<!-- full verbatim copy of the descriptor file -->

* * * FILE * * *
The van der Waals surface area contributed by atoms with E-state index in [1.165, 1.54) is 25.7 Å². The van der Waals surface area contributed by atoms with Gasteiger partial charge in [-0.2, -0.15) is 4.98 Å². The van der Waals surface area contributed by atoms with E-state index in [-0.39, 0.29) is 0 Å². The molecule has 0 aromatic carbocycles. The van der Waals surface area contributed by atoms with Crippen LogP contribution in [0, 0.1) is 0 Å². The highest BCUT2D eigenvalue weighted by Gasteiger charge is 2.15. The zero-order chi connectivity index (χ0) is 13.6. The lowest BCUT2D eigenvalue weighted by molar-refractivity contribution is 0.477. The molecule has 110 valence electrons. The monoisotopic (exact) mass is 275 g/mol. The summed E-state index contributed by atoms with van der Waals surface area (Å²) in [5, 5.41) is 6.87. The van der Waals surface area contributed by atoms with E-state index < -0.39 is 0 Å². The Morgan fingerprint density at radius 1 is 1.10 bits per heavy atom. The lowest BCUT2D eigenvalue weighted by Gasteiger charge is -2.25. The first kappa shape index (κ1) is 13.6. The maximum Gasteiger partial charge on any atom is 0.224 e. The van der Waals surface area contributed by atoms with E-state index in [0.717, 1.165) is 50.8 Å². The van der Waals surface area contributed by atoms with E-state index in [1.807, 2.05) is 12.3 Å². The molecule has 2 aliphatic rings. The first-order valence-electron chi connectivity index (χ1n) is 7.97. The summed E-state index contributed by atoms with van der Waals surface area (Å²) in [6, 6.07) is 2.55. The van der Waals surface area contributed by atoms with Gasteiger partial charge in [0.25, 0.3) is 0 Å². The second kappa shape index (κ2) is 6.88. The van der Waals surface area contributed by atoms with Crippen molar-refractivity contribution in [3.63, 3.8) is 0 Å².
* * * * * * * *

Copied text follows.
The van der Waals surface area contributed by atoms with E-state index in [1.165, 1.54) is 25.7 Å². The van der Waals surface area contributed by atoms with Gasteiger partial charge in [-0.2, -0.15) is 4.98 Å². The van der Waals surface area contributed by atoms with E-state index in [-0.39, 0.29) is 0 Å². The molecule has 0 aromatic carbocycles. The van der Waals surface area contributed by atoms with Crippen LogP contribution in [0, 0.1) is 0 Å². The highest BCUT2D eigenvalue weighted by Gasteiger charge is 2.15. The zero-order chi connectivity index (χ0) is 13.6. The lowest BCUT2D eigenvalue weighted by molar-refractivity contribution is 0.477. The molecule has 110 valence electrons. The monoisotopic (exact) mass is 275 g/mol. The summed E-state index contributed by atoms with van der Waals surface area (Å²) in [5, 5.41) is 6.87. The van der Waals surface area contributed by atoms with E-state index < -0.39 is 0 Å². The Morgan fingerprint density at radius 1 is 1.10 bits per heavy atom. The lowest BCUT2D eigenvalue weighted by Gasteiger charge is -2.25. The first kappa shape index (κ1) is 13.6. The maximum Gasteiger partial charge on any atom is 0.224 e. The van der Waals surface area contributed by atoms with E-state index in [0.717, 1.165) is 50.8 Å². The van der Waals surface area contributed by atoms with E-state index in [1.807, 2.05) is 12.3 Å². The molecule has 2 aliphatic rings. The first-order valence-electron chi connectivity index (χ1n) is 7.97. The summed E-state index contributed by atoms with van der Waals surface area (Å²) in [6, 6.07) is 2.55. The van der Waals surface area contributed by atoms with Gasteiger partial charge in [0.25, 0.3) is 0 Å². The second kappa shape index (κ2) is 6.88. The van der Waals surface area contributed by atoms with Crippen molar-refractivity contribution in [3.63, 3.8) is 0 Å².